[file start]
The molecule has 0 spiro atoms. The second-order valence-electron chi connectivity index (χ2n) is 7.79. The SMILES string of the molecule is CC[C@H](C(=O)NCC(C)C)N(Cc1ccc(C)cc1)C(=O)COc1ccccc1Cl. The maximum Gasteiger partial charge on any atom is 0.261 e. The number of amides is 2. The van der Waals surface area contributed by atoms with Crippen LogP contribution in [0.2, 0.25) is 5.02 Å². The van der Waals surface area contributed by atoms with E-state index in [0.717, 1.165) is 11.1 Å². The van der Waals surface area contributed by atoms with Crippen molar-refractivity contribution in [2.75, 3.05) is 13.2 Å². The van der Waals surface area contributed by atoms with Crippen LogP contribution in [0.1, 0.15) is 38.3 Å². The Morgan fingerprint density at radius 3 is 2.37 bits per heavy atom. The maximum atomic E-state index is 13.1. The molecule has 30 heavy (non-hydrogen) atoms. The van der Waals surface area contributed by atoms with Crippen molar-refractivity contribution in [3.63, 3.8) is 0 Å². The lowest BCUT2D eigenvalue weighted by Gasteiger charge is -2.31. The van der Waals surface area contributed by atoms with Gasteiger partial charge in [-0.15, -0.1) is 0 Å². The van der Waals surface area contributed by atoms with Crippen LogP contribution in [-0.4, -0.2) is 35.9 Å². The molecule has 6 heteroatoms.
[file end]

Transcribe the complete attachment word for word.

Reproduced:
The molecule has 0 spiro atoms. The second-order valence-electron chi connectivity index (χ2n) is 7.79. The SMILES string of the molecule is CC[C@H](C(=O)NCC(C)C)N(Cc1ccc(C)cc1)C(=O)COc1ccccc1Cl. The maximum Gasteiger partial charge on any atom is 0.261 e. The number of amides is 2. The van der Waals surface area contributed by atoms with Crippen LogP contribution in [0.2, 0.25) is 5.02 Å². The van der Waals surface area contributed by atoms with E-state index in [0.717, 1.165) is 11.1 Å². The van der Waals surface area contributed by atoms with Crippen molar-refractivity contribution in [2.75, 3.05) is 13.2 Å². The van der Waals surface area contributed by atoms with Crippen LogP contribution in [0.1, 0.15) is 38.3 Å². The Morgan fingerprint density at radius 3 is 2.37 bits per heavy atom. The maximum atomic E-state index is 13.1. The molecule has 30 heavy (non-hydrogen) atoms. The van der Waals surface area contributed by atoms with Crippen molar-refractivity contribution in [3.63, 3.8) is 0 Å². The lowest BCUT2D eigenvalue weighted by Gasteiger charge is -2.31. The van der Waals surface area contributed by atoms with Gasteiger partial charge in [-0.15, -0.1) is 0 Å². The van der Waals surface area contributed by atoms with Crippen LogP contribution in [-0.4, -0.2) is 35.9 Å². The molecule has 6 heteroatoms.